Burn it. Burn it with fire. Burn it with fire, and let us forget that this afternoon's game ever happened. Burn it with fire, let us forget that this afternoon's game ever happened, then start looking forward to Saturday's game against Columbus.
New York City played the LA Galaxy today. Okay, fine: "played" is probably a bit much. For the first 15 minutes, this was a game. The Blues pressured the Galaxy, forcing defenders like AJ De La Garza to step up, and the ancient Donovan Ricketts to actually play. For 15 minutes, they looked the better team. For 15 minutes.
This is how they lined up:
For the remaining 75 minutes? Not so much. That's when reality hit. The fatigue from a cross-country trip, and a tough draw against Columbus on Wednesday, meant that New York City was at an even greater disadvantage against the Galaxy than they otherwise would be. In truth, the Blues were extraordinarily fortunate that they were only losing 1-0 at the interval. Saunders was at his oaken-walled best on numerous occasions, denying LA a bevy of certain goals. What Saunders didn't reject, the crossbar did.
Halftime came not a moment too soon. But any hope of a resurgence by New York City was quickly extinguished by LA. They were simply too good on the day. The Galaxy shredded New York City's defense and midfield at will. Halftime was but a temporary respite; having scored early in the second half, the Galaxy obliterated an exhausted expansion team, scoring four goals. In truth, it could've been more; they eased off as the game wore on, their dominance manifest.
The second half served more as a threat warning to the rest of the league: this LA Galaxy team is lethal, not to be trifled with. They are, now, what New York City fans hope the Blues can be, and what they should demand they are. The game ended 5-1, and it should've been more. David Villa scored a consolation penalty goal in the 78th minute, but it was immediately canceled out by a surging Galaxy counter-attack.
Symbolically, the injured Frank Lampard, wore flannel and sat next to technical director Claudio Reyna. The aged midfielder, around whom New York City were supposed to be built, was supposed to be on the field, not looking over it. The game was billed as a clash of the two greatest English midfielders of their generation: Lampard versus Steven Gerrard, Liverpool's once-talisman. It was anything but. Gerrard was quietly efficient; Lampard was simply quiet. Hampered by injury, his likely role as a foundation stone for New York City taken by another venerable midfield legend in Andrea Pirlo, it's unlikely that Lampard will live up to the expectations everyone had for him.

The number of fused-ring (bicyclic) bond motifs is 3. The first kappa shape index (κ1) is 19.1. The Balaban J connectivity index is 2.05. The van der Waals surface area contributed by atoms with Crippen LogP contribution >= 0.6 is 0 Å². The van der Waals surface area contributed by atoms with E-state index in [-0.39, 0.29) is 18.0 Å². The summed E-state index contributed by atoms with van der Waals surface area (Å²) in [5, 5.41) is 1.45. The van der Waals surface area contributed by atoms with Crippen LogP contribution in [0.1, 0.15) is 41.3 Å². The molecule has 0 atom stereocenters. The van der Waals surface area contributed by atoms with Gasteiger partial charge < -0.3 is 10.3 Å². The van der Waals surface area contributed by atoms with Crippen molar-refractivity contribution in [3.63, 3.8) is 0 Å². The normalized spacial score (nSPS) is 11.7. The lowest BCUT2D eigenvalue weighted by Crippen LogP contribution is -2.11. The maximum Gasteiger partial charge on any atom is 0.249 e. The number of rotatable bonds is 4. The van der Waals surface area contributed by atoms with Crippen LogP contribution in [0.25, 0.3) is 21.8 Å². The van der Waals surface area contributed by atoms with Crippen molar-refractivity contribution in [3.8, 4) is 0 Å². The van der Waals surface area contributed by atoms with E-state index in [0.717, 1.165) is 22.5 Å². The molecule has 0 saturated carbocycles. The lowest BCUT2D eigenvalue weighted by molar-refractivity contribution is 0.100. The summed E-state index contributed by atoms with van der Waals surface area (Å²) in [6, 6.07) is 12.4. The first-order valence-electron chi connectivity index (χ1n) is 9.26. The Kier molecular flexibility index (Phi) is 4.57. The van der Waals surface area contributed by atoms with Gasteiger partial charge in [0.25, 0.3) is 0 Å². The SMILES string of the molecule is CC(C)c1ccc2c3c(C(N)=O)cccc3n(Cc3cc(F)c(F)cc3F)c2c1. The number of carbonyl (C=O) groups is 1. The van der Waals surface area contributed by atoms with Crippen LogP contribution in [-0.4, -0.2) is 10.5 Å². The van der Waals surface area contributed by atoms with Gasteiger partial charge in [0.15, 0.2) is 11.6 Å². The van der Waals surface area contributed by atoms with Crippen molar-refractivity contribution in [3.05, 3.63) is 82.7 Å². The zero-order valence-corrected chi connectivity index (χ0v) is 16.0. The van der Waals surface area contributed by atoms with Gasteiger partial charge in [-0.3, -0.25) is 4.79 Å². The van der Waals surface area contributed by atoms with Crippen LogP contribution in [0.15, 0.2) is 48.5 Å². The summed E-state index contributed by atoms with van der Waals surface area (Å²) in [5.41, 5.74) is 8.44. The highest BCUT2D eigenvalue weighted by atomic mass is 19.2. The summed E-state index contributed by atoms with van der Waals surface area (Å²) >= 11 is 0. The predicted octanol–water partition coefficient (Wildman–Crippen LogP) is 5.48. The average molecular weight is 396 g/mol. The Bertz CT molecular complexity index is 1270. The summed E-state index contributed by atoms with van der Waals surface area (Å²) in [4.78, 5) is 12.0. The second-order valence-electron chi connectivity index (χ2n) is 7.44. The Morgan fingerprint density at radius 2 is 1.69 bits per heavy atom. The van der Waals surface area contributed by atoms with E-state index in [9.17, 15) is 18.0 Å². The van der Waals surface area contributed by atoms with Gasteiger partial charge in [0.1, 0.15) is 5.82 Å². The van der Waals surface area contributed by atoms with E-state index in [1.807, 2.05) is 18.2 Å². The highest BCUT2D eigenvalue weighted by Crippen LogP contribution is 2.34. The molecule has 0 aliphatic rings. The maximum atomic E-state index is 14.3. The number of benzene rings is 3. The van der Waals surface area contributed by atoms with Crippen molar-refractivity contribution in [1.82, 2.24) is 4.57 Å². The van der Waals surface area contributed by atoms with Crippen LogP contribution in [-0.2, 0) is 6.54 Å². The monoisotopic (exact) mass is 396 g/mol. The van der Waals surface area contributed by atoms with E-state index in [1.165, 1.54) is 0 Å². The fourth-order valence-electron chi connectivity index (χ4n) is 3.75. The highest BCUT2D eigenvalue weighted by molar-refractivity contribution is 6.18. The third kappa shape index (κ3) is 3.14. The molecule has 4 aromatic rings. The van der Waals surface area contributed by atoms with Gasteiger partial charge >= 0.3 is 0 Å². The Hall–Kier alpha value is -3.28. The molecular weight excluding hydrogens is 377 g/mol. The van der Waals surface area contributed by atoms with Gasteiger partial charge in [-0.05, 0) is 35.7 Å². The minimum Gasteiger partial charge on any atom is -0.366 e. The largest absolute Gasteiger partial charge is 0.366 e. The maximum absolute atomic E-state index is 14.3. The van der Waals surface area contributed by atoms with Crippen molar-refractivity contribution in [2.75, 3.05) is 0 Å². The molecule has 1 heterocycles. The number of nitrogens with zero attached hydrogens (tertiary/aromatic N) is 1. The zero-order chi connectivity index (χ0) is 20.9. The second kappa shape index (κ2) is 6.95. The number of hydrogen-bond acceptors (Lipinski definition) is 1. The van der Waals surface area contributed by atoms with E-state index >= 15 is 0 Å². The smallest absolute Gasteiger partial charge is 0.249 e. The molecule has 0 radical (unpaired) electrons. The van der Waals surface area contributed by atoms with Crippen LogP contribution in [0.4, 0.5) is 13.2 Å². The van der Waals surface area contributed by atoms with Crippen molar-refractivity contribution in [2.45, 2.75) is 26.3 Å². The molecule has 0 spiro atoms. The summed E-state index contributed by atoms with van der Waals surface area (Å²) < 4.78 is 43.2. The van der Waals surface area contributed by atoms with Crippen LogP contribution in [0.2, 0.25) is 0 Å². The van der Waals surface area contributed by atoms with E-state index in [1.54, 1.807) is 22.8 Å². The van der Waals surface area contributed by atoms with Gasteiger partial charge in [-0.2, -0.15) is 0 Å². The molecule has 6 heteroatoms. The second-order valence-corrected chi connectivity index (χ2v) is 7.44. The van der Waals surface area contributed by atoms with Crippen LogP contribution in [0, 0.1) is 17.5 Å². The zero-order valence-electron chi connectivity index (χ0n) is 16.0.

This New York City team is a better team without him. Look at the lineup again: where does Lampard fit in there? Which player do you sit? Do you bench Tommy McNamara? Do you bench Kwadwo Poku -- arguably, the find of the year? What about Mix? I suppose you could bench Andrew Jacobson, but if you're expecting Frank Lampard to shield Andrea Pirlo, well...
No, this lineup and this team is a better team without Lampard. We saw that against DC United, and against Columbus. We didn't see it today, but I would make no hasty conclusions based on this result. The focus now moves to Columbus, at home, next Saturday. Once more, New York City need to win; a draw won't suffice. A win can be, must be had. This team is capable of it; the question is, which team will show up?
The one that beat DC United and Orlando? Or the one that capitulated today against LA?
That's been the story of the season thus far: the duel between these two extremes. I think it'll be the one we want, but that there's no way of feeling confident — well, that's the reality of following an expansion team.